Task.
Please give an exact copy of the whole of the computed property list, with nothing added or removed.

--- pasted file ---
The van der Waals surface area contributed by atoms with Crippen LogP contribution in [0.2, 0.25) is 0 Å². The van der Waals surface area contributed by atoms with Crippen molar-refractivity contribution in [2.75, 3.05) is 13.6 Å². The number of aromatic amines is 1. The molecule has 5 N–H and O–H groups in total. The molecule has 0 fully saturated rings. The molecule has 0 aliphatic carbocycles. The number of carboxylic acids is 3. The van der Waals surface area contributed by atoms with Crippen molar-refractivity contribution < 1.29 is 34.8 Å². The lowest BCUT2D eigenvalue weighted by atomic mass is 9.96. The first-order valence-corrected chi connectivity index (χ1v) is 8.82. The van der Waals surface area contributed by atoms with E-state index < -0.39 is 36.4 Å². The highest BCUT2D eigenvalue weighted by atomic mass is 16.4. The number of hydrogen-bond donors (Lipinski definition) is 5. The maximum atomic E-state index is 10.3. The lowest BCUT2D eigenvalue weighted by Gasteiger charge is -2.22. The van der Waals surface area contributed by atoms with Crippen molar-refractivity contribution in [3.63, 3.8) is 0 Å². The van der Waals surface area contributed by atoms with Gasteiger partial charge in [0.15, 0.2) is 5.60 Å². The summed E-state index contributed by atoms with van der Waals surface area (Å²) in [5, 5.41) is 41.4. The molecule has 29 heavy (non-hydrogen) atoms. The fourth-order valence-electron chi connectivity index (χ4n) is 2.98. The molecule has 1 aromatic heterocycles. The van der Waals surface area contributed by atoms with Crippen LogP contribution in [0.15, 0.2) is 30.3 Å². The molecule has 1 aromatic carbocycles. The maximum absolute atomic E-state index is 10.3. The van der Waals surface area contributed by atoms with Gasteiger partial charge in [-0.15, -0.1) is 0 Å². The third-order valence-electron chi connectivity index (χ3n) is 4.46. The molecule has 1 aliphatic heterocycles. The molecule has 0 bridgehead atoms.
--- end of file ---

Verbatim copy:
The van der Waals surface area contributed by atoms with Crippen LogP contribution in [0.2, 0.25) is 0 Å². The van der Waals surface area contributed by atoms with Crippen molar-refractivity contribution in [2.75, 3.05) is 13.6 Å². The number of aromatic amines is 1. The molecule has 5 N–H and O–H groups in total. The molecule has 0 fully saturated rings. The molecule has 0 aliphatic carbocycles. The number of carboxylic acids is 3. The van der Waals surface area contributed by atoms with Crippen molar-refractivity contribution < 1.29 is 34.8 Å². The lowest BCUT2D eigenvalue weighted by atomic mass is 9.96. The first-order valence-corrected chi connectivity index (χ1v) is 8.82. The van der Waals surface area contributed by atoms with E-state index < -0.39 is 36.4 Å². The highest BCUT2D eigenvalue weighted by atomic mass is 16.4. The number of hydrogen-bond donors (Lipinski definition) is 5. The maximum atomic E-state index is 10.3. The lowest BCUT2D eigenvalue weighted by Gasteiger charge is -2.22. The van der Waals surface area contributed by atoms with Crippen molar-refractivity contribution in [3.63, 3.8) is 0 Å². The van der Waals surface area contributed by atoms with Gasteiger partial charge in [0.15, 0.2) is 5.60 Å². The summed E-state index contributed by atoms with van der Waals surface area (Å²) in [5, 5.41) is 41.4. The molecule has 29 heavy (non-hydrogen) atoms. The fourth-order valence-electron chi connectivity index (χ4n) is 2.98. The molecule has 1 aromatic heterocycles. The van der Waals surface area contributed by atoms with Crippen LogP contribution in [0.15, 0.2) is 30.3 Å². The molecule has 1 aromatic carbocycles. The maximum absolute atomic E-state index is 10.3. The van der Waals surface area contributed by atoms with Gasteiger partial charge in [-0.15, -0.1) is 0 Å². The third-order valence-electron chi connectivity index (χ3n) is 4.46. The molecule has 1 aliphatic heterocycles. The molecule has 0 bridgehead atoms.